carefulness.

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 Bridging the credit gap in rural areas.

 To take the banking services to the doorstep of rural masses, particularly in

hitherto unbanked rural areas.

 To make available institutional credit to the weaker sections of the society who

had by far little or no access to cheaper loans and had perforce been depending on

the private money lenders.

 Check the outflow of rural deposits to urban areas.

 To mobilize rural savings and channelize them for supporting productive activities

in rural areas.

 Reduce regional imbalances and increase rural employment generation.

 To create a supplementary channel for the flow the central money market to the

rural areas through refinance

 To generate employment opportunities in rural areas and bringing down the cost of

providing credit to rural areas.

15
Reform process of RRBs
In order to provide access to low-cost banking facilities to the poor, the Narasimham

Working Group (1975) proposed the establishment of a new set of banks, as institutions

which "combine the local feel and the familiarity with rural problems which the

cooperatives possess and the degree of business organization, ability to mobilize deposits,

access to central money markets and modernized outlook which the commercial banks

have".

RRBs started their development process on 2nd October 1975 with the formation of a

single bank (Prathama Grameen Bank)

As on 31 March 2006, there were 133 RRBs (post-merger) covering 525 districts with a network
of 14,494 branches.

Ownership of RRBs
RRBs are jointly owned by GoI, the concerned State Government and Sponsor Banks (27

scheduled commercial banks and one State Cooperative Bank); the issued capital of a

RRB is shared by the owners in the proportion of 50%, 15% and 35% respectively.

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RBI assistance
- With a view to facilitate RRBs operations, the RBI gave RRBs direct access to

refinance assistance at a concessional rate of three per cent below the bank rate.

- Allowed to maintain a lower level of SLR than commercial banks.

- Allowed to pay half per cent more interest on all deposits except those of three

years and above.

- Sponsor banks IDBI, NABARD, SIDBI, and other FIs are statutorily required

under the RRBs Act to provide managerial and financial assistance to RRBs.

17
Chapter-II
RESEARCH METHODOLOGY

18
This research study used descriptive researches design. The study has been taken up for

the period 2000- 2013. This study is gathered from secondary sources that are from the

published annual reports of RBI for the financial year ended 2001 to 2013. The aim of the

study is to analysis the financial performance Evaluation of Regional Rural banks in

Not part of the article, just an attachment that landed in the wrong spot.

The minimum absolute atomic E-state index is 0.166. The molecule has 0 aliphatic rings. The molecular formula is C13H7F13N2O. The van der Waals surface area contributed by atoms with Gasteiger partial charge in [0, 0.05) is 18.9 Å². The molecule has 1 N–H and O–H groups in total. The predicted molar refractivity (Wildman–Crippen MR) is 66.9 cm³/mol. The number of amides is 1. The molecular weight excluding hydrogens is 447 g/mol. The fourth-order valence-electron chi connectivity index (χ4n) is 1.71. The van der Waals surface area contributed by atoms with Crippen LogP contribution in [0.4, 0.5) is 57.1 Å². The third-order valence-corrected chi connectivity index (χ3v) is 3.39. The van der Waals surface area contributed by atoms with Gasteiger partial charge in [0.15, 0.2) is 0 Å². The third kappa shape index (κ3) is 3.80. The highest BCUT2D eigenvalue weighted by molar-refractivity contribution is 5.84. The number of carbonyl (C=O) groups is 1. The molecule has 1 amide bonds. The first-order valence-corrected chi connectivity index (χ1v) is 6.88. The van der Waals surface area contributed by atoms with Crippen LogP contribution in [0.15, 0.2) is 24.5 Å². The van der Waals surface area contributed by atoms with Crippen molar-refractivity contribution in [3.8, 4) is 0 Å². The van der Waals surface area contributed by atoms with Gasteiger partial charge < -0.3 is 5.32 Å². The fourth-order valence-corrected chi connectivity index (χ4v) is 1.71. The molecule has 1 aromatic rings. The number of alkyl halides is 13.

India so to achieve this various tools used as ratios, Growth percentage, line and bar chart

and paired t-test with help of statistical tools package Excel. Also constructed hypothesis

for the accomplish study objectives.

Research Design

The research design is a plan according to which observations are made and data is

assembled to carry out research work in systematic and meaning full manner and it is

merely and basically the structure or arrangement for a research that directs the

compilation and investigation of the data. Moreover, the research design indicates the

methods of research i.e. the method of gathering information and the method or sampling.

Descriptive research approach is also called as statistical research method that explains

data and distinctiveness for a particular population or experience or event being

considered. Additionally, descriptive research relates with all that can be calculated and

analyzed.

(1) Hypothesis Formulation Within the overall framework of abov6 objectives the

study seeks to verify during the course of analysis some of the following

important tentative hypothesis:

19
a) That income level of beneficiaries has been increased

b) That there was marked increase in employment in the rural areas

c) That there has been significant increase in the awareness of the people about

different financing schemes of this bank.

(2) Collection of Data for accomplishing the objective of the present study,

primary and secondary data has been used.

(a) Primary Probe: Primary probe has been carried in following manner:

(i) Development of questionnaire

(ii) In order to study problem and prospectus of Himachal Gramin Bank, primary data

has been collected from 80 beneficiaries and 103 bank officials from the different

branches of the bank.

(iii) Sample selection: After finalizing the questionnaires, the next step was to decide

sampling plan to collect information from the beneficiaries and bank officials.

(b) Secondary Probe: Apart from primary data, in this study use of secondary data has

also been made. The secondary data has been collected from different. These are annual

reports of their bank, library research, circulars and notifications of management, state

and central government and bulletin of Reserve Bank of India, etc.

20
Classification and Tabulation of Data
The data collected has been classified in different types of tables in one or more forms

according to the requirement of the study. 3.4 Tools and Techniques of Analysis and

Interpretation. The following tools and techniques have been used for the analysis and

interpretation of collected data.

(i) Mathematical Tools: hi mathematical percentage method has been used.

(ii) Statistical Tools: The following statically tools have been used in the

present study: (a) Factor Analysis (b) Arithmetic mean (c) Standard

deviation (d) Co-efficient of variation (e) Chi- Square Test (f) t-test.

To study the financial performance of Himachal Gramin Bank for 19 years i.e. fi-om

1990 to 2008, different ratios have been computed fi-om the relevant annual reports of

the bank. These ratios are current ratios, acid ratios, Credit Deposit ratios, Net Profit,

Net Worth ratios, Gross profit Ratios, Interest coverage ratios. Dividend coverage

ratios and Total liabilities to equity ratios.

Liquidity Ratio: The liquidity ratios indicate about the short term solvency of any